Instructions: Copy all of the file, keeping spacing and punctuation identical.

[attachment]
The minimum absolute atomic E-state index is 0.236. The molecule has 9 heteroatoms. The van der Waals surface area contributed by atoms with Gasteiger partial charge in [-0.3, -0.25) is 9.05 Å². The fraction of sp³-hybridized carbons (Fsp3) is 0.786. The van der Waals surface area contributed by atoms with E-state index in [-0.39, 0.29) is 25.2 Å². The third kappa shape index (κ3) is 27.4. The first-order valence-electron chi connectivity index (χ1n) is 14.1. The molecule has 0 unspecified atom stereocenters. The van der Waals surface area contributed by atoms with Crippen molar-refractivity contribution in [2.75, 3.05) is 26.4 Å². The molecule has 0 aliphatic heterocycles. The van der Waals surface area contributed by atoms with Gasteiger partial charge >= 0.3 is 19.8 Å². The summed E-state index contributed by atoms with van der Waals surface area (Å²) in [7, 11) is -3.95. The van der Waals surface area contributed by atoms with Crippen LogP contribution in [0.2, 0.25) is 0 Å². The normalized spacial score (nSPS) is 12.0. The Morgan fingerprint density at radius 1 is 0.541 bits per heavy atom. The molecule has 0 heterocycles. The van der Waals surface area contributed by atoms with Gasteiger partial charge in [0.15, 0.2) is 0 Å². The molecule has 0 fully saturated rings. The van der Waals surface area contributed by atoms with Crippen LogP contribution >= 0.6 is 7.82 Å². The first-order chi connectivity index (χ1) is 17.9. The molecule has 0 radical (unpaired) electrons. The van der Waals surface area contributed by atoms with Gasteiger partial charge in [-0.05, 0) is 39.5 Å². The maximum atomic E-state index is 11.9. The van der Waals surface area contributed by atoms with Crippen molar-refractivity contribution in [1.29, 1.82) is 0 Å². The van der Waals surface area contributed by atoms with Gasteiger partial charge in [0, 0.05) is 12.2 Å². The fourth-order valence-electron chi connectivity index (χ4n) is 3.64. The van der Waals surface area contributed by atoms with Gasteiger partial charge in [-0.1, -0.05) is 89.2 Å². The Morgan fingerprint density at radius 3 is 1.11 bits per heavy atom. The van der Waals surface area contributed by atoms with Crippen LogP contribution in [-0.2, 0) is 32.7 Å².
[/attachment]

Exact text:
The minimum absolute atomic E-state index is 0.236. The molecule has 9 heteroatoms. The van der Waals surface area contributed by atoms with Gasteiger partial charge in [-0.3, -0.25) is 9.05 Å². The fraction of sp³-hybridized carbons (Fsp3) is 0.786. The van der Waals surface area contributed by atoms with E-state index in [-0.39, 0.29) is 25.2 Å². The third kappa shape index (κ3) is 27.4. The first-order valence-electron chi connectivity index (χ1n) is 14.1. The molecule has 0 unspecified atom stereocenters. The van der Waals surface area contributed by atoms with Crippen molar-refractivity contribution in [2.75, 3.05) is 26.4 Å². The molecule has 0 aliphatic heterocycles. The van der Waals surface area contributed by atoms with Gasteiger partial charge >= 0.3 is 19.8 Å². The summed E-state index contributed by atoms with van der Waals surface area (Å²) in [7, 11) is -3.95. The van der Waals surface area contributed by atoms with Crippen LogP contribution in [0.2, 0.25) is 0 Å². The normalized spacial score (nSPS) is 12.0. The Morgan fingerprint density at radius 1 is 0.541 bits per heavy atom. The molecule has 0 heterocycles. The van der Waals surface area contributed by atoms with Gasteiger partial charge in [0.15, 0.2) is 0 Å². The molecule has 0 fully saturated rings. The van der Waals surface area contributed by atoms with Crippen LogP contribution >= 0.6 is 7.82 Å². The first-order chi connectivity index (χ1) is 17.9. The molecule has 0 radical (unpaired) electrons. The van der Waals surface area contributed by atoms with Gasteiger partial charge in [-0.05, 0) is 39.5 Å². The maximum atomic E-state index is 11.9. The van der Waals surface area contributed by atoms with Crippen molar-refractivity contribution in [1.29, 1.82) is 0 Å². The van der Waals surface area contributed by atoms with Gasteiger partial charge in [0, 0.05) is 12.2 Å². The fourth-order valence-electron chi connectivity index (χ4n) is 3.64. The van der Waals surface area contributed by atoms with Gasteiger partial charge in [-0.1, -0.05) is 89.2 Å². The Morgan fingerprint density at radius 3 is 1.11 bits per heavy atom. The van der Waals surface area contributed by atoms with Crippen LogP contribution in [-0.2, 0) is 32.7 Å².